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Mol Microbiol. 2007 Mar;63(6):1783-96.

Deciphering regulatory mechanisms for secondary metabolite production in the myxobacterium Sorangium cellulosum So ce56.

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Pharmaceutical Biotechnology, Saarland University, 66041 Saarbrücken, Germany.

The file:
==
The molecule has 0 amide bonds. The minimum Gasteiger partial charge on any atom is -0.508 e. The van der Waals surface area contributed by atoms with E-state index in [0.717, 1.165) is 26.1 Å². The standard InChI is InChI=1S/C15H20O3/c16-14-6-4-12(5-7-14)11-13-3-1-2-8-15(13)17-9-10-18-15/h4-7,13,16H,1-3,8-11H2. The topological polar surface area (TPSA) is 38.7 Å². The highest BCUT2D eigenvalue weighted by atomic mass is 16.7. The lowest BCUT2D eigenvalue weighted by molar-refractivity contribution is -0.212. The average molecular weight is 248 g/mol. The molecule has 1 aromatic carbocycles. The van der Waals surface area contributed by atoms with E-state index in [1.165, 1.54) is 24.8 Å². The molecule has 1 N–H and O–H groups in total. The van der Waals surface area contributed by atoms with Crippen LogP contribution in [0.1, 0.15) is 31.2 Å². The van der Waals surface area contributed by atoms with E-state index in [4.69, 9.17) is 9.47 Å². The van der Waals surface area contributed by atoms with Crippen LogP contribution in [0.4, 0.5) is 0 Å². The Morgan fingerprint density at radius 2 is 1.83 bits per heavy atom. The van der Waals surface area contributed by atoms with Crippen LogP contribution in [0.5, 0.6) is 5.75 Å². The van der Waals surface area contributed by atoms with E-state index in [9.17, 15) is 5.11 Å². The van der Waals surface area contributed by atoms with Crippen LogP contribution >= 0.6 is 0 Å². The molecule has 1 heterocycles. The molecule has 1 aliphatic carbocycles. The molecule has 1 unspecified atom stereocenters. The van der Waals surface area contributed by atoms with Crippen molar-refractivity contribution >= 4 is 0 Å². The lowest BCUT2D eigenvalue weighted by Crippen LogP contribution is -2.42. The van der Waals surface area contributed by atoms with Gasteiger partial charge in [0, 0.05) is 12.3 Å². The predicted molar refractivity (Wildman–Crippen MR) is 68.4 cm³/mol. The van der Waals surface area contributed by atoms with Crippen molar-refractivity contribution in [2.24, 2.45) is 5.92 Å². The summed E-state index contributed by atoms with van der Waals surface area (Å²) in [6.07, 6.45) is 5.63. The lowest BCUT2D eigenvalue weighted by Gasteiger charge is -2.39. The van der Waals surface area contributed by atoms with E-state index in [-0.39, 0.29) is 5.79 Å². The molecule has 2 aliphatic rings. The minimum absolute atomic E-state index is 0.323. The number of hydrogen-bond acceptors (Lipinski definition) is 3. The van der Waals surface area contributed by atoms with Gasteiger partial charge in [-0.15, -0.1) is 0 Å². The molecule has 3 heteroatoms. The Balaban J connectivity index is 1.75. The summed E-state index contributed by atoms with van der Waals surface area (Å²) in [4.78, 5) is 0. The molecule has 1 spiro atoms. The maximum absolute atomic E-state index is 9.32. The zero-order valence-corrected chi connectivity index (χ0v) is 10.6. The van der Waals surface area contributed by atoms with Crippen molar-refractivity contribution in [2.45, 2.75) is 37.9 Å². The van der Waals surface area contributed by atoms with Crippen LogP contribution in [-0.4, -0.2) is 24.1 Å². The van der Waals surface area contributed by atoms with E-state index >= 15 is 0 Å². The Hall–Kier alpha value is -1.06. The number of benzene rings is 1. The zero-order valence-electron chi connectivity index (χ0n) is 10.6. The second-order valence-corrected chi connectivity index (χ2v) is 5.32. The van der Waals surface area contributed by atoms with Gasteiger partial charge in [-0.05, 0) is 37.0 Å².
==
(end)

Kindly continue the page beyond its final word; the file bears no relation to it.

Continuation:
Sorangium cellulosum strains produce approximately 50% of the biologically active secondary metabolites known from myxobacteria. These metabolites include several compounds of biotechnological importance such as the epothilones and chivosazols, which, respectively, stabilize the tubulin and actin skeletons of eukaryotic cells. S. cellulosum is characterized by its slow growth rate, and natural products are typically produced in low yield. In this study, biomagnetic bead separation of promoter-binding proteins and subsequent inactivation experiments were employed to identify the chivosazol regulator, ChiR, as a positive regulator of chivosazol biosynthesis in the genome-sequenced strain So ce56. Overexpression of chiR under the control of T7A1 promoter in a merodiploid mutant resulted in fivefold overproduction of chivosazol in a kinetic shake flask experiment, and 2.5-fold overproduction by fermentation. Using quantitative reverse transcription PCR and gel shift experiments employing heterologously expressed ChiR, we have shown that transcription of the chivosazol biosynthetic genes (chiA-chiF) is directly controlled by this protein. In addition, we have demonstrated that ChiR serves as a pleiotropic regulator in S. cellulosum, because mutant strains lack the ability to develop into regular fruiting bodies.

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